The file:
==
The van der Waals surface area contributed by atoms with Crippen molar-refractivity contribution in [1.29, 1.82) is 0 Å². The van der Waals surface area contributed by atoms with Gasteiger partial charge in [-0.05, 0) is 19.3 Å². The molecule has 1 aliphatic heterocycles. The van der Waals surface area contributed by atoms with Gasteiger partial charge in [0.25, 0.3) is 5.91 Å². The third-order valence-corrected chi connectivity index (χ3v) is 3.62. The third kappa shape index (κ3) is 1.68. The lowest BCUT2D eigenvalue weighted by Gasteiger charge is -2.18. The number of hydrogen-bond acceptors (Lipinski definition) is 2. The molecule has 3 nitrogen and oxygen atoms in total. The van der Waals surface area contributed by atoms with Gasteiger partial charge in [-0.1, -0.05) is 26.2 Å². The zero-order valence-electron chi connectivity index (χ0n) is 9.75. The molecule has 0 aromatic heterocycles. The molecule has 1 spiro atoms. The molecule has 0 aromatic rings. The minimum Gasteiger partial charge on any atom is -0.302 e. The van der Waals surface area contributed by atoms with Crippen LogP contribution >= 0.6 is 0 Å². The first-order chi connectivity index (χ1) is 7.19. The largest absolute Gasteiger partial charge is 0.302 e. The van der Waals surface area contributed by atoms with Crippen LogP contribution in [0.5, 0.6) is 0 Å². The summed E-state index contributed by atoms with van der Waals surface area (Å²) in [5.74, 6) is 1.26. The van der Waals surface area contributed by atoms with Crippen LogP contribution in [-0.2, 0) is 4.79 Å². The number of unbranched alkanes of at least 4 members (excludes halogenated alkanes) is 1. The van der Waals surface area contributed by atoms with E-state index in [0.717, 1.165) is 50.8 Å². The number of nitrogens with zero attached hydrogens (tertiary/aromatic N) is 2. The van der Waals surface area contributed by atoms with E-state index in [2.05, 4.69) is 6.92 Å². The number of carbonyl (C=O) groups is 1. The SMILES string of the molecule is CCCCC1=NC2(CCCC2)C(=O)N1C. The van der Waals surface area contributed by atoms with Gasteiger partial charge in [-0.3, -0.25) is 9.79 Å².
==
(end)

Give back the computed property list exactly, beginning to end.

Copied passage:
The van der Waals surface area contributed by atoms with Crippen molar-refractivity contribution in [1.29, 1.82) is 0 Å². The van der Waals surface area contributed by atoms with Gasteiger partial charge in [-0.05, 0) is 19.3 Å². The molecule has 1 aliphatic heterocycles. The van der Waals surface area contributed by atoms with Gasteiger partial charge in [0.25, 0.3) is 5.91 Å². The third-order valence-corrected chi connectivity index (χ3v) is 3.62. The third kappa shape index (κ3) is 1.68. The lowest BCUT2D eigenvalue weighted by Gasteiger charge is -2.18. The number of hydrogen-bond acceptors (Lipinski definition) is 2. The molecule has 3 nitrogen and oxygen atoms in total. The van der Waals surface area contributed by atoms with Gasteiger partial charge in [-0.1, -0.05) is 26.2 Å². The zero-order valence-electron chi connectivity index (χ0n) is 9.75. The molecule has 0 aromatic heterocycles. The molecule has 1 spiro atoms. The molecule has 0 aromatic rings. The minimum Gasteiger partial charge on any atom is -0.302 e. The van der Waals surface area contributed by atoms with Crippen LogP contribution >= 0.6 is 0 Å². The first-order chi connectivity index (χ1) is 7.19. The largest absolute Gasteiger partial charge is 0.302 e. The van der Waals surface area contributed by atoms with Crippen LogP contribution in [0.5, 0.6) is 0 Å². The summed E-state index contributed by atoms with van der Waals surface area (Å²) in [5.74, 6) is 1.26. The van der Waals surface area contributed by atoms with Crippen LogP contribution in [-0.2, 0) is 4.79 Å². The number of unbranched alkanes of at least 4 members (excludes halogenated alkanes) is 1. The van der Waals surface area contributed by atoms with E-state index in [0.717, 1.165) is 50.8 Å². The number of nitrogens with zero attached hydrogens (tertiary/aromatic N) is 2. The van der Waals surface area contributed by atoms with E-state index in [2.05, 4.69) is 6.92 Å². The number of carbonyl (C=O) groups is 1. The SMILES string of the molecule is CCCCC1=NC2(CCCC2)C(=O)N1C. The van der Waals surface area contributed by atoms with Gasteiger partial charge in [-0.3, -0.25) is 9.79 Å².